Hernandez, Greinke, and Matsuzaka could be three of most exciting pitchers in the American League this season, their performances made all the more compelling by their backstories of age, illness, and roots, respectively. As for Matsuzaka himself, his Fenway debut wasn’t quite as impressive as his 10-K, one-run domination of the Royals in his major league debut, but one wonders if the eight hits, three runs, and mere four strikeouts he registered in that game weren’t yet another effect of the wintry weather that has haunted baseball in the Northeast Corridor over the first two weeks of the season.

One of the quirkier items out of Yankee camp this spring was the fact that New York’s own Japanese import, lefty starter Kei Igawa, took to wearing sunglasses on the mound in day games because, due in part to the glut of domed stadiums in the Japanese Leagues, he hadn’t pitched in daylight in two years and found he was distracted by the glare of the Florida sun. Given that, it doesn’t seem unreasonable to suggest that Igawa and Matsuzaka might have been effected by the cold snap in the Northeast more than your typical major league hurler.

That certainly seemed to be the case in Igawa’s first outing, which was perhaps the worst of a series of awful starts by the Yankee rotation amid the near-freezing temperatures and snow flurries that swept through the Bronx last week (though the cold didn’t seem to bother AL batting leader Akinori Iwamura, who went 3 for 7 in the Bronx with a double and a pair of walks). Curiously, Igawa pitched for the Hanshin Tigers, a team whose home park is an open-air stadium, in the Central League, in which just two of the six stadiums are domes.

Matsuzaka, meanwhile, pitched in the Pacific League, in which three of the six teams, including Matsuzaka’s Seibu Lions, play in domes and one of the remaining three play half of their home games in a dome (that team, the Orix Buffaloes, split their games between the home parks of the two teams that were merged to form them, the Osaka Kintetsu Buffaloes and Ichiro Suzuki’s former team, the Orix BlueWave). It would stand to reason, then, that Matsuzaka would be even more susceptible to the elements than Igawa. That could help explain Matsuzaka’s more pedestrian second start, as I’m not convinced that the free-swinging Mariners are really that much better of an offensive team than the new-look Royals. Of course, if allowing three runs on eight hits and two walks over seven innings is a "pedestrian" start for Matsuzaka, the American League, and Igawa’s Yankees in particular, could be in a whole heap of trouble. Then again, the pitchers are usually ahead of the hitters at this point in the season, Just ask Alex Gordon.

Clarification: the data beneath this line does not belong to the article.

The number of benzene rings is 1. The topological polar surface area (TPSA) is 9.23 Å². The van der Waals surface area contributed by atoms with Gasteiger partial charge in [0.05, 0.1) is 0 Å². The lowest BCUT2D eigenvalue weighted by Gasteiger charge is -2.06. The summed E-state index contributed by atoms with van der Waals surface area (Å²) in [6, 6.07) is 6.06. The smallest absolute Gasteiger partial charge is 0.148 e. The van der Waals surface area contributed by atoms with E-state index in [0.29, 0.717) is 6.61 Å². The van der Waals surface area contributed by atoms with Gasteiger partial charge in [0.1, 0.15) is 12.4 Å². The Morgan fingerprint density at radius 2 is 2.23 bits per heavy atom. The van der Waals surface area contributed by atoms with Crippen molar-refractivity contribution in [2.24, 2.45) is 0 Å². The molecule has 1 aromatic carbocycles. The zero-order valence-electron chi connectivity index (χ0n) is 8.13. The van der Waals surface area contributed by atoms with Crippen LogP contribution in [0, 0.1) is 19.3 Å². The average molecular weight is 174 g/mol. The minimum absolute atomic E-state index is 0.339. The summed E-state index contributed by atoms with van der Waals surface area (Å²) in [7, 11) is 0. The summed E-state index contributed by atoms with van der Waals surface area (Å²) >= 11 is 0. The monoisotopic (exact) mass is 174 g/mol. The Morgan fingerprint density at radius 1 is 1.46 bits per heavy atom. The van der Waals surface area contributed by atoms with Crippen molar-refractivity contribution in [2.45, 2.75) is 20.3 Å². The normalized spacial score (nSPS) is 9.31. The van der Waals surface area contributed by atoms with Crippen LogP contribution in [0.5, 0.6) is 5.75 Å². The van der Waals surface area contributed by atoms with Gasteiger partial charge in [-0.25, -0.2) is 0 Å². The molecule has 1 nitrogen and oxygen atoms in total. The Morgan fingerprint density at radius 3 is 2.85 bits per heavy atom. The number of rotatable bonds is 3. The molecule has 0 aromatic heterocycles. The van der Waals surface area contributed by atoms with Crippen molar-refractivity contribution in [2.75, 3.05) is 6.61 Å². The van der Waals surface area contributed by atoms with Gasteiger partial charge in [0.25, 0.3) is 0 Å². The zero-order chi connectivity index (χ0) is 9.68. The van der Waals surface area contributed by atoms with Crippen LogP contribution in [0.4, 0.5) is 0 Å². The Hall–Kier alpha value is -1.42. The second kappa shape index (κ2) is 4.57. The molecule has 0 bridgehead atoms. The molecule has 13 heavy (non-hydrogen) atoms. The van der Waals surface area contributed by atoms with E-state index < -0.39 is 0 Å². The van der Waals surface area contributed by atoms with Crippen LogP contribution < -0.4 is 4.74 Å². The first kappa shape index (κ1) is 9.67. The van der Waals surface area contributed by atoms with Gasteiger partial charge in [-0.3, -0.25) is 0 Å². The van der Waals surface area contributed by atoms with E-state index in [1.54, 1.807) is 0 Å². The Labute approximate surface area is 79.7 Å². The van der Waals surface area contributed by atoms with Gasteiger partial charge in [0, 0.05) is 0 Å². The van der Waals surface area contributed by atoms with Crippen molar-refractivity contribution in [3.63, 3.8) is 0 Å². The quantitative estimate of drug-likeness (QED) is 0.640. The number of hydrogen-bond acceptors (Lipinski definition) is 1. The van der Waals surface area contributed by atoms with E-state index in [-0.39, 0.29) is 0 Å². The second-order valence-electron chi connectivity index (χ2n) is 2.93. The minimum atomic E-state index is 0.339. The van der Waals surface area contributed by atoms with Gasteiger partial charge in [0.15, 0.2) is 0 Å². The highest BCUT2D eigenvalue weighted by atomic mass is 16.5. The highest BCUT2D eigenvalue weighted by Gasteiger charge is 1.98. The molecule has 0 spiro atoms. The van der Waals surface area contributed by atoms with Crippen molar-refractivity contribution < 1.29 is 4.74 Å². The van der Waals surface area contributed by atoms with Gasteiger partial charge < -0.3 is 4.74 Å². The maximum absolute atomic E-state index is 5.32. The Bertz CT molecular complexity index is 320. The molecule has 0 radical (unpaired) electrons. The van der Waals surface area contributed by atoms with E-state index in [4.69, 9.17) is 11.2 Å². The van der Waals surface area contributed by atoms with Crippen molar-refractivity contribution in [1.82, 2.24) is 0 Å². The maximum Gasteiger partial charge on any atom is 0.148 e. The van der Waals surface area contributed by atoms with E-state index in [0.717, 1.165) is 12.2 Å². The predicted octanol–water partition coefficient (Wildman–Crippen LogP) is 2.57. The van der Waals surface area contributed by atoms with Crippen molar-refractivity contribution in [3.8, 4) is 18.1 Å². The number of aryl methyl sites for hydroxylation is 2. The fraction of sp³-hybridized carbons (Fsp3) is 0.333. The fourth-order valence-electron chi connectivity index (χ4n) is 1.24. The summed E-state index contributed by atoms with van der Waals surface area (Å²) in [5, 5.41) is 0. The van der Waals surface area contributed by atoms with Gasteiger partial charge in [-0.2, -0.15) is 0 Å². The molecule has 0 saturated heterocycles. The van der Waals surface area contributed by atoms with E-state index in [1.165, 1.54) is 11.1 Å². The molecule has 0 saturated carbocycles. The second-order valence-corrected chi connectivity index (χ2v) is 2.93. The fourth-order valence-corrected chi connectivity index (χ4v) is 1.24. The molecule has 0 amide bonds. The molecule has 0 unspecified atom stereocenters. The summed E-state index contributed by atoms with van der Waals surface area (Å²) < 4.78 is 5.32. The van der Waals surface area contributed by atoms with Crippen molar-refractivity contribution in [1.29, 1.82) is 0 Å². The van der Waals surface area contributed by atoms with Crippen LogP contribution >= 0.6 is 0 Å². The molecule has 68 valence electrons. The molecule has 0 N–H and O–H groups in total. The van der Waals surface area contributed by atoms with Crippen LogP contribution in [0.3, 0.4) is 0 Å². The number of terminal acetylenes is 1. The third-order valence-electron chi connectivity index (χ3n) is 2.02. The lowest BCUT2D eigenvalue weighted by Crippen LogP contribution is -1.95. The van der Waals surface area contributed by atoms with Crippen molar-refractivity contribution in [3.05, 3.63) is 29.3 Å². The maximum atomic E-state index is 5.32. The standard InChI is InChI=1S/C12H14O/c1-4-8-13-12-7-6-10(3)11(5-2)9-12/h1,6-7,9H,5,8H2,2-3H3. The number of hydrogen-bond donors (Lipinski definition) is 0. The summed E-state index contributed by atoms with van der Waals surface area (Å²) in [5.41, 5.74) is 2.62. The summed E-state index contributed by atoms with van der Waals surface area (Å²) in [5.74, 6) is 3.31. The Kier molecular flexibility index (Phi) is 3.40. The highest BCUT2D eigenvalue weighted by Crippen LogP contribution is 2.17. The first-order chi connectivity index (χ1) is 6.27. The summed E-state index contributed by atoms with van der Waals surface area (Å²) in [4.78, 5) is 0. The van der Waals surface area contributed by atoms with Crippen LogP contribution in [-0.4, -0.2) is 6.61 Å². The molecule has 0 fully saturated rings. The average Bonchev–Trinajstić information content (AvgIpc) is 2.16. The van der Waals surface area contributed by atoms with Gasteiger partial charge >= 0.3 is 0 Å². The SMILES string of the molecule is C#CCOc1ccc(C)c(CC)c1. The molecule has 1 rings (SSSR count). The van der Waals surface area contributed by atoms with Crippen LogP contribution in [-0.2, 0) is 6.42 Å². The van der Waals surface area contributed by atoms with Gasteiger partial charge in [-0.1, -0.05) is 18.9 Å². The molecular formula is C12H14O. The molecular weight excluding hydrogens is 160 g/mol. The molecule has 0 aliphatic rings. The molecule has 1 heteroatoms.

Cliff Corcoran is the co-author of Bronx Banter.

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posted by SI.com | View comments |  

Comments:

Posted: April 15, 2007 8:25 PM   by Anonymous
King Felix is gonna be one of the top 5 pitchers ever if he keeps it up at this pace. His stuff is nasty and hes got that cockyness to him which gets him and his teamates fired up. WATCH OUT...But Francisco Liriano is gonna be a top 3 pitcher ever..
Posted: April 16, 2007 3:01 PM   by Anonymous
Your gonna call that this early in their careers? Liriano has thrown one season and your going call him a top 3 pitcher ever.....